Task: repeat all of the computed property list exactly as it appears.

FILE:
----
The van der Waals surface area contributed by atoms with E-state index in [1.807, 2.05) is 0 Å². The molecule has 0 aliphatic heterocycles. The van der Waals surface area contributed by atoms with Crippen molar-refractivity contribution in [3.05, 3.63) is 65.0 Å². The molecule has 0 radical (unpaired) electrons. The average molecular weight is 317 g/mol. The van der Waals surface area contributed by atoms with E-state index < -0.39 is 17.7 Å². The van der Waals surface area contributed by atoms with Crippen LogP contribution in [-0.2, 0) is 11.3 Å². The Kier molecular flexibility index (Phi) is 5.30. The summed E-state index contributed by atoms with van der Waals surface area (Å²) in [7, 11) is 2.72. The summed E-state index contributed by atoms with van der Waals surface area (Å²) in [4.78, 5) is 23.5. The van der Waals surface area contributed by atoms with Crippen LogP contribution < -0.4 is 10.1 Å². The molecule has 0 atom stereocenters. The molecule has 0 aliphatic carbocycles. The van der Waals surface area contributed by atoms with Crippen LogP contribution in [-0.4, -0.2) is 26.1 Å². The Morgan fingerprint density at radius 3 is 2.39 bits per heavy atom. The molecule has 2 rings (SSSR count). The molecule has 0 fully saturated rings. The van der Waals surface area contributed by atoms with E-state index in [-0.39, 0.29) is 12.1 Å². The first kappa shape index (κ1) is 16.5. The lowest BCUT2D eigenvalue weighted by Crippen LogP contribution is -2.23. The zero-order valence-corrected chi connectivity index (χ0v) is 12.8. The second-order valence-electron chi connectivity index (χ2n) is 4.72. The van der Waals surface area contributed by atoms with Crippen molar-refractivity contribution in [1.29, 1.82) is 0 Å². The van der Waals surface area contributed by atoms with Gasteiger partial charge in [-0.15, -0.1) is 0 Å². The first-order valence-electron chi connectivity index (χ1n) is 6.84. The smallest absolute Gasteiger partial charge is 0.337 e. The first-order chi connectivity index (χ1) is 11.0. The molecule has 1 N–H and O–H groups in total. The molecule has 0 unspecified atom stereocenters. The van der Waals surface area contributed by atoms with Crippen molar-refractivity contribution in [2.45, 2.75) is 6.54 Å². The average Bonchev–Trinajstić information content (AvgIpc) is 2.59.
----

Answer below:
The van der Waals surface area contributed by atoms with E-state index in [1.807, 2.05) is 0 Å². The molecule has 0 aliphatic heterocycles. The van der Waals surface area contributed by atoms with Crippen molar-refractivity contribution in [3.05, 3.63) is 65.0 Å². The molecule has 0 radical (unpaired) electrons. The average molecular weight is 317 g/mol. The van der Waals surface area contributed by atoms with E-state index < -0.39 is 17.7 Å². The van der Waals surface area contributed by atoms with Crippen LogP contribution in [-0.2, 0) is 11.3 Å². The Kier molecular flexibility index (Phi) is 5.30. The summed E-state index contributed by atoms with van der Waals surface area (Å²) in [7, 11) is 2.72. The summed E-state index contributed by atoms with van der Waals surface area (Å²) in [4.78, 5) is 23.5. The van der Waals surface area contributed by atoms with Crippen LogP contribution < -0.4 is 10.1 Å². The molecule has 0 atom stereocenters. The molecule has 0 aliphatic carbocycles. The van der Waals surface area contributed by atoms with Crippen LogP contribution in [-0.4, -0.2) is 26.1 Å². The Morgan fingerprint density at radius 3 is 2.39 bits per heavy atom. The molecule has 2 rings (SSSR count). The molecule has 0 fully saturated rings. The van der Waals surface area contributed by atoms with E-state index in [-0.39, 0.29) is 12.1 Å². The first kappa shape index (κ1) is 16.5. The lowest BCUT2D eigenvalue weighted by Crippen LogP contribution is -2.23. The zero-order valence-corrected chi connectivity index (χ0v) is 12.8. The second-order valence-electron chi connectivity index (χ2n) is 4.72. The van der Waals surface area contributed by atoms with Crippen molar-refractivity contribution in [1.29, 1.82) is 0 Å². The van der Waals surface area contributed by atoms with Gasteiger partial charge in [-0.15, -0.1) is 0 Å². The first-order valence-electron chi connectivity index (χ1n) is 6.84. The smallest absolute Gasteiger partial charge is 0.337 e. The first-order chi connectivity index (χ1) is 11.0. The molecule has 1 N–H and O–H groups in total. The molecule has 0 unspecified atom stereocenters. The van der Waals surface area contributed by atoms with Crippen molar-refractivity contribution in [2.45, 2.75) is 6.54 Å². The average Bonchev–Trinajstić information content (AvgIpc) is 2.59.